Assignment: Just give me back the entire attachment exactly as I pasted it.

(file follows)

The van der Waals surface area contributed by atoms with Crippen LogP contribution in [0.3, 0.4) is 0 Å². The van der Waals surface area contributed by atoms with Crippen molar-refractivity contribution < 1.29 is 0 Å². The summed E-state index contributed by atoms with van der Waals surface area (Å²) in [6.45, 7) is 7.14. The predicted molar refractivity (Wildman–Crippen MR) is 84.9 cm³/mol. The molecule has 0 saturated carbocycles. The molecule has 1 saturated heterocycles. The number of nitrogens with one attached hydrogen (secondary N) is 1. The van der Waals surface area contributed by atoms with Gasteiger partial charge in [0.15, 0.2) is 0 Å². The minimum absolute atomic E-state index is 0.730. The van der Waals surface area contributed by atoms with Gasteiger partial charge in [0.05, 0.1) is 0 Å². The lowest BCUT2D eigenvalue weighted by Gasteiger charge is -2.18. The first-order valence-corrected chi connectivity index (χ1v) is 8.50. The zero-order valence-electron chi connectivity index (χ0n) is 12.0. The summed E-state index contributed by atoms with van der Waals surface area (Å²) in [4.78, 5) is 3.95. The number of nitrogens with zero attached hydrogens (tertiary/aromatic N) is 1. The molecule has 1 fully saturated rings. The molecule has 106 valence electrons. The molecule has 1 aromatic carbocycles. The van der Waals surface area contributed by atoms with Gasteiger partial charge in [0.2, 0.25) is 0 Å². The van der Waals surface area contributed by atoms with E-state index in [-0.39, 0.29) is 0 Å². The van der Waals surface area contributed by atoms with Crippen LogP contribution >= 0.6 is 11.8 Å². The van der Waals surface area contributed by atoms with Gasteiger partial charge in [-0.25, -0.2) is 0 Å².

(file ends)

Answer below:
The van der Waals surface area contributed by atoms with Crippen LogP contribution in [0.3, 0.4) is 0 Å². The van der Waals surface area contributed by atoms with Crippen molar-refractivity contribution < 1.29 is 0 Å². The summed E-state index contributed by atoms with van der Waals surface area (Å²) in [6.45, 7) is 7.14. The predicted molar refractivity (Wildman–Crippen MR) is 84.9 cm³/mol. The molecule has 0 saturated carbocycles. The molecule has 1 saturated heterocycles. The number of nitrogens with one attached hydrogen (secondary N) is 1. The van der Waals surface area contributed by atoms with Gasteiger partial charge in [0.15, 0.2) is 0 Å². The minimum absolute atomic E-state index is 0.730. The van der Waals surface area contributed by atoms with Gasteiger partial charge in [0.05, 0.1) is 0 Å². The lowest BCUT2D eigenvalue weighted by Gasteiger charge is -2.18. The first-order valence-corrected chi connectivity index (χ1v) is 8.50. The zero-order valence-electron chi connectivity index (χ0n) is 12.0. The summed E-state index contributed by atoms with van der Waals surface area (Å²) in [4.78, 5) is 3.95. The number of nitrogens with zero attached hydrogens (tertiary/aromatic N) is 1. The molecule has 1 fully saturated rings. The molecule has 106 valence electrons. The molecule has 1 aromatic carbocycles. The van der Waals surface area contributed by atoms with Gasteiger partial charge in [0.2, 0.25) is 0 Å². The van der Waals surface area contributed by atoms with E-state index in [-0.39, 0.29) is 0 Å². The van der Waals surface area contributed by atoms with Crippen LogP contribution >= 0.6 is 11.8 Å². The van der Waals surface area contributed by atoms with Gasteiger partial charge in [-0.25, -0.2) is 0 Å².